Energy healing as an addiction

I recently wrote a post on energy healing as an addition. It’s an addition to other approaches, including conventional ones. Glancing over past posts, I misread the title as “energy healing as an addiction”.

That’s also true. Energy healing can be an addiction. Anything can become an addiction or a compulsion for us. It can be something we use to feel better, to avoid uncomfortable sensations and identifications, and to give us a sense of safety and hope.

As usual, it’s good to notice. What’s behind this particular addiction? What sensations do I try to escape or make go away? What’s the perceived hole in me I try to fill? What are the painful identities and beliefs in me creating this sense of lack? What do I fear most would happen if I don’t engage in it? What’s the best that can happen if I do it?

I notice this particular addiction in myself. Vortex Healing works and often works well. It’s pretty easy for me to sense that it’s working and there is often a shift after using it. It gives me some hope for dealing with my health problems. So for me, it’s a good object to become a bit compulsive about.

How does this compulsion show up in my life? It shows up in wanting to take the next class as soon as I can. In sometimes overdoing the healing for myself which leads to overload and a fried energy system. And in being partly driven by an image of my health problems resolving.

It’s natural and not inherently wrong. But it’s good to notice and it’s good to address the issue(s) behind this compulsion.

Some of the questions for myself about this compulsion are:

What do I not do because I have Vortex Healing? Would I live my life differently without it? Can I bring some of that into my life now?

Can I find more peace with my health situation? Can I find more peace with not being “perfect” and having hangups and emotional issues?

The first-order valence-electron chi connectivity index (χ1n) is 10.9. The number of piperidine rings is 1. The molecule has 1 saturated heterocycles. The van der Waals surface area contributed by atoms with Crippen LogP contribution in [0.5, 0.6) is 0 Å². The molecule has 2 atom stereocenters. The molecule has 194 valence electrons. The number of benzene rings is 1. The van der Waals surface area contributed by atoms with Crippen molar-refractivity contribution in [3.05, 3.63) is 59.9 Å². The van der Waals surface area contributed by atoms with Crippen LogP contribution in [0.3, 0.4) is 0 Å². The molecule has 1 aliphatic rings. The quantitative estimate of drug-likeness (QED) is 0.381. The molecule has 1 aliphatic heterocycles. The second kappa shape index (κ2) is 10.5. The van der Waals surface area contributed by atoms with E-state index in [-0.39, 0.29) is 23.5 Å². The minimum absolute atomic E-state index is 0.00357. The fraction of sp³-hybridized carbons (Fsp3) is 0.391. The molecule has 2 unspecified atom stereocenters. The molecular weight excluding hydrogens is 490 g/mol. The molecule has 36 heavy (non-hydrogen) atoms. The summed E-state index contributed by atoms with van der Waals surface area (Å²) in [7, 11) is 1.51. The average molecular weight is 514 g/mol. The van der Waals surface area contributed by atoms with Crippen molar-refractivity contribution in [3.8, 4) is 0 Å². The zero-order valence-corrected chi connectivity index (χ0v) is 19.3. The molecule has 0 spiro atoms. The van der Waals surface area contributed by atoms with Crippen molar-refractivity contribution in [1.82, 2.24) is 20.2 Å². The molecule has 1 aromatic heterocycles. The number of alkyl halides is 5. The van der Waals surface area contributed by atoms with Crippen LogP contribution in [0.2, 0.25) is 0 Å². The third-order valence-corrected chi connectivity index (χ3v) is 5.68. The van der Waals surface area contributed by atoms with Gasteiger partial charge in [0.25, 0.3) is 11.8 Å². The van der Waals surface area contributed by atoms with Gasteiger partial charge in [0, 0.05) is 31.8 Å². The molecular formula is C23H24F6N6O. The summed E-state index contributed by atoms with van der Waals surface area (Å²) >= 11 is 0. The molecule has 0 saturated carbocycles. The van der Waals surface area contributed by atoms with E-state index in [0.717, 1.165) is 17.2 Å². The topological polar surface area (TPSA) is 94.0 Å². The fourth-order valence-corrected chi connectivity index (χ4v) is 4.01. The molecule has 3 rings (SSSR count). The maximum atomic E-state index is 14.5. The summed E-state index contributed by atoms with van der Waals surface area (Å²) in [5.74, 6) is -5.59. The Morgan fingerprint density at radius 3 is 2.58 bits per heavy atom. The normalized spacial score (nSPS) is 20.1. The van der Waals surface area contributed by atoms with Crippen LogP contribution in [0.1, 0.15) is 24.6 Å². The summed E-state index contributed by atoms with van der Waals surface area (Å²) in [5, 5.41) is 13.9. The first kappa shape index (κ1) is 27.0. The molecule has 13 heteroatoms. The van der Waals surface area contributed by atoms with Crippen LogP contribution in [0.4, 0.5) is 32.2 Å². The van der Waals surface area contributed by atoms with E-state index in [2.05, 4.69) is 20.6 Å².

What’s the worst that can happen if my health doesn’t change, and can I find peace with that?

What’s the best possible outcome, and can I find or bring some elements of that into my life now?

What will happen if I find healing and resolution for the issues in me driving my moderate Vortex Healing addiction? Will I stop using Vortex Healing? Probably not. Most likely, I continue using it when it seems appropriate and helpful, although with more peace and less of the compulsive component.

Viktor Frankl: When a person can’t find a deep sense of meaning, they distract themselves with pleasure

When a person can’t find a deep sense of meaning, they distract themselves with pleasure.

– Viktor Frankl

There is nothing wrong with pleasure. It’s an important part of a rich life and can also be a vital part of healing – both physical and emotional.

At the same time, if we seek pleasure in order to distract ourselves, it may be good to notice and explore what’s behind it. What do I try to distract myself from? What are the uncomfortable sensations? What are the uncomfortable thoughts (beliefs, identifications) connected with these?

And can I find more meaning in my life? What’s meaningful to me? How can I bring it into life a little more? Some of these things may be apparently small and yet important for us.

I agree with Victor Frankl in that when we have a life we experience as rich and meaningful, we don’t need so much to distract ourselves with pleasure. And yet, there are a few more things going on here.

One is that pleasure is an important part of a rich human life.

Another is what we distract ourselves from, which is good to explore in itself.

And yet another is that when we have (develop, nurture) a life we experience as meaningful, we don’t need to distract ourselves with pleasure. We enjoy pleasure and we have less need to compulsively seek pleasure in order to distract ourselves from discomfort, including the discomfort of a less meaningful life.

Compulsions: two levels of what we escape

When we have a compulsion, there are usually two levels to what we try to escape. 

The compulsion could be any activity – eating, using alcohol or drugs, internet, work, upholding an image of ourselves, certain thought patterns, or just about anything else. Behind compulsions is a wish to avoid certain uncomfortable sensations and thoughts.

And those uncomfortable sensations and thoughts come in two layers

First are the immediate sensations in our body we wish to avoid. They seem frightening to us, so we use our compulsion as a strategy to avoid them. Sometimes, we may be conscious of uncomfortable or frightening thoughts associated with these sensations, but not always.

Then, there is a whole undergrowth of uncomfortable and frightening thoughts and additional sensations often in the form of chronic contractions. These can be quite entrenched, seem very real to us, and can stretch back to childhood experiences. 

Often, we would do almost anything to avoid consciously entering and meeting these. Including escaping into our compulsions, even if these come with their own unpleasant consequences.